Hoh Rainforest, campground and hiking opportunities within a premier example of North America’s temperate rain forest. The Hoh is a must-visit location.
My children and I discovered the Hoh Rainforest in 1992. Having been raised in the greater Los Angeles area, I was used to "rivers" being muddy trickles in the middle of a cement aquaduct wandering toward the Pacific Ocean through industrial jungles.
The Hoh Rain Forest was wonderful. I had no idea that such a magical place as a temperate rain forest could exist on earth, let alone in the USA.
After two glorious, sun-filled days, the rain set in. As we attended a ranger presentation just before leaving, a few guests in the audience feared the rain would ruin their vacations.
Because the Hoh had already made a deep imprint on my soul, I never forgot the words of the ranger as he opened his talk:
"Don't resent the rain! It is because of the rain that we have a rain forest, and without it, you could not enjoy the beauty of the Hoh."
Years later, my hub and I moved to Port Angeles, where we can now return to the Hoh Rainforest as often as possible.
Port Angeles is approximately 88 miles (141.6 km) to the north and east, or about a 2- hour drive from downtown Port Angeles. If Port Angeles is not your starting point...
On Washington's Olympic Peninsula, tucked in a valley between the Pacific Ocean and the west-facing slopes of the Olympic mountain range, is the Hoh Rainforest and Visitor Center. It is the location - near the Pacific Ocean to the west producing prevailing winds that pile up against the Olympic Mountain Range immediately to the east - that results in a temperate rain forest biome. The Hoh Rain Forest typically experiences lots and lots of rain, 12 - 14 feet annually on average. During the summer when rainfall diminishes, the morning mist waters the forest.
Other characteristics of a temperate rain forest are:
The result of location, climate and prodigious rainfall, is a collection of enormous evergreen trees, some deciduous trees, and lots of ferns, lichens, mosses, and berry brambles fed by the rich loamy soil made from millennia of fallen trees, branches, and leaves.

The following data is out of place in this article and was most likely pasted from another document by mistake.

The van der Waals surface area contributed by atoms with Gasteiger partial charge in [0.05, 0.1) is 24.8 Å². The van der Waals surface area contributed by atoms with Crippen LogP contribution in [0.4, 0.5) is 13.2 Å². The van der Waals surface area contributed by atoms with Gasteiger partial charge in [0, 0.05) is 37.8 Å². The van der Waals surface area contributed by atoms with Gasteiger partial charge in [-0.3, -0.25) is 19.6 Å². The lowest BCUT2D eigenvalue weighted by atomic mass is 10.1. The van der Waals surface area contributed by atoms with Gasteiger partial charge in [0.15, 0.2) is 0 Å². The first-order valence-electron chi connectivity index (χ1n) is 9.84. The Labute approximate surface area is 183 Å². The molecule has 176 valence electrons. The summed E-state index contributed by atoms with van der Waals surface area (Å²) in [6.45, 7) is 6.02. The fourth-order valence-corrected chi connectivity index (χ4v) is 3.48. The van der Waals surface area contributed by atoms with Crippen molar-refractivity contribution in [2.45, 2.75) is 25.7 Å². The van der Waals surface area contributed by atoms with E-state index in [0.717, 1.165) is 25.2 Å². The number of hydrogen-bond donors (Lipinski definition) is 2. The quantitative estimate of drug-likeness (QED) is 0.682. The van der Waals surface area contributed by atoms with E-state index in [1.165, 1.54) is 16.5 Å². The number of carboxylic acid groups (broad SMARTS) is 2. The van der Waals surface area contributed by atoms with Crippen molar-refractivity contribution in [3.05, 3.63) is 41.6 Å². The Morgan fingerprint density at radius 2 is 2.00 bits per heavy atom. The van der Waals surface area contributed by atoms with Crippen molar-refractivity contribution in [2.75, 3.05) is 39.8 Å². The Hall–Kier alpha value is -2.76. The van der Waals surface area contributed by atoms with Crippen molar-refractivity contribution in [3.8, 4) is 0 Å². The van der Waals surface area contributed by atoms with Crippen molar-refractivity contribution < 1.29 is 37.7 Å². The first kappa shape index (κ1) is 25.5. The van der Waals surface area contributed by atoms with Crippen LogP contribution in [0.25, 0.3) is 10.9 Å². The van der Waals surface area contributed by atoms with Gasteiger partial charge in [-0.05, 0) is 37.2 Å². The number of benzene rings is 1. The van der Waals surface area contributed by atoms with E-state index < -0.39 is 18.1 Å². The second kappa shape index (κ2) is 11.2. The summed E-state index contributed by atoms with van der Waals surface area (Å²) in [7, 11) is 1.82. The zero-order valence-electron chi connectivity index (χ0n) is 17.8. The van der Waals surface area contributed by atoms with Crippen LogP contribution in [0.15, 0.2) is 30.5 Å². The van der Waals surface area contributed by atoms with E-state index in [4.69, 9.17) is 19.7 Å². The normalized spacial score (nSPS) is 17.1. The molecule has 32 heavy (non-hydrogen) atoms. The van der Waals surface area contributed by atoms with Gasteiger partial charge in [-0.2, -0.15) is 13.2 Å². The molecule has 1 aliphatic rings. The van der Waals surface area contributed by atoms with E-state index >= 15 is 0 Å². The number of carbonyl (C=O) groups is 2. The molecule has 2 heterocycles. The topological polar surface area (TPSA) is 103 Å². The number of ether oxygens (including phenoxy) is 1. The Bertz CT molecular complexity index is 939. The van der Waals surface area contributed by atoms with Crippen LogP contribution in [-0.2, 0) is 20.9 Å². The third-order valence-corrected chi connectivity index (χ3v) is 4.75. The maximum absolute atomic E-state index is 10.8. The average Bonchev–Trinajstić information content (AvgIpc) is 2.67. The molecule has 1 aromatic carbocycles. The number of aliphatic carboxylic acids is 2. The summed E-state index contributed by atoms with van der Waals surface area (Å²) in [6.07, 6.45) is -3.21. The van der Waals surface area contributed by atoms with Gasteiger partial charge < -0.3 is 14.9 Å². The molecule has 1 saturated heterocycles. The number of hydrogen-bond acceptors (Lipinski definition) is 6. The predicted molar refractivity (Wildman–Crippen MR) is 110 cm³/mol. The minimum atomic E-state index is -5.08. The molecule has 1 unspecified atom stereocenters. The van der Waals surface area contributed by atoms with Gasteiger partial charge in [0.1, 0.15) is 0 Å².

It is no wonder that the region was set apart for future generations as the Olympic National Park.
Though parts of the area outside the Park have been logged over the last century, inside the Park there is plenty remaining of the quiet mystery of moss, fern and lichen and the awe-inspiring native Sitka Spruce and Western Hemlock. These giants can reach sizes of over 300 feet high and 25 feet in diameter.
Chickadees, wrens, woodpeckers, nuthatches and thrushes whistle and tweet their way through the trees providing a symphony for Pacific tree frogs, black-tailed deer, Roosevelt elk, cougar, Olympic black bear, bobcats, raccoons, banana slugs and their nemesis, the non-native black slug. And, of course, the occasional human, including you, me, and Mick Dodge (see below).
All have made themselves at home amid the moist, draping moss and the understory of big-leaf maples, alder and ferns.
The Hoh Visitor Center, located at the end of Upper Hoh Road, off Hwy 101, south of Forks, WA, is the hub of the Hoh, as most of the walking and hiking trails are accessible at or near the Hoh Visitor Center.
Stopping at the Visitor Center can be very helpful. Ask all your questions about the amazing rainforest or obtain local up-to-the-minute information about trails. Check out the rainforest exhibits, get your wilderness permit, and purchase a gift or souvenir.
The Hoh Visitor Center is:
You have your choice of five trails within the Olympic National Park's Hoh Rainforest, ranging from easy to difficult. All will lead through rainforest mosses dripping from maple trees, creeping over fallen trees and carpeting the forest floor. Look for "nurse" trees nurturing the next generation of distinguished sentinels.
These shorter trails are wonderful for giving the essence of the Hoh Rainforest. Choose one, or stroll all of them. They won't disappoint!
(Below: click any photo to open gallery in full size.)
The next two trails are for the experienced and well-conditioned hiker. They may include fording rivers and/or traversing glaciers.
Five Mile Island is just 5.3 miles along the Hoh River Trail (10.6 miles counting the return hike). Altitude gain is negligible. It's a lovely hike, and sightings of elk are somewhat likely. But, it will feel really long if you're unused to hiking.
If you like, the Hoh River Trail also offers access to an additional hike to Blue Glacier, 0.9 miles beyond Glacier Meadows and 700 feet higher. Along the way catch glimpses of the High Divide and Mount Tom. Backpackers will need to obtain a wilderness permit before proceeding.
The Hoh Campground is situated within the Hoh Rainforest surrounded by lush rainforest. It is open year round, is wheelchair accessible with flush toilets and potable water. Some riverside campsites available. First-come, first-serve.
Many campsites on A Loop and C Loop border the Hoh River, which snakes along beyond the trees in the photo above.
This rainforest story is not complete without mentioning the legendary
Mick Dodge, who lives off the land near the Hoh River Valley. The National
Geographic channel featured his life in its series, "The Legend of Mick
More info at this link:
Seattle Times story: Hoh Rain Forest Dweller Featured in TV Series
Nature can present us with unexpected, memorable, and breathtaking moments! Do you have a great story or an interesting experience that took place in this beautiful part of the Olympic National Park? We'd love to hear about it! Feel free to share it in the form below. Be as wordy and as descriptive as you like. Include photos as well, if you have them; there is plenty of room for it all on our website.
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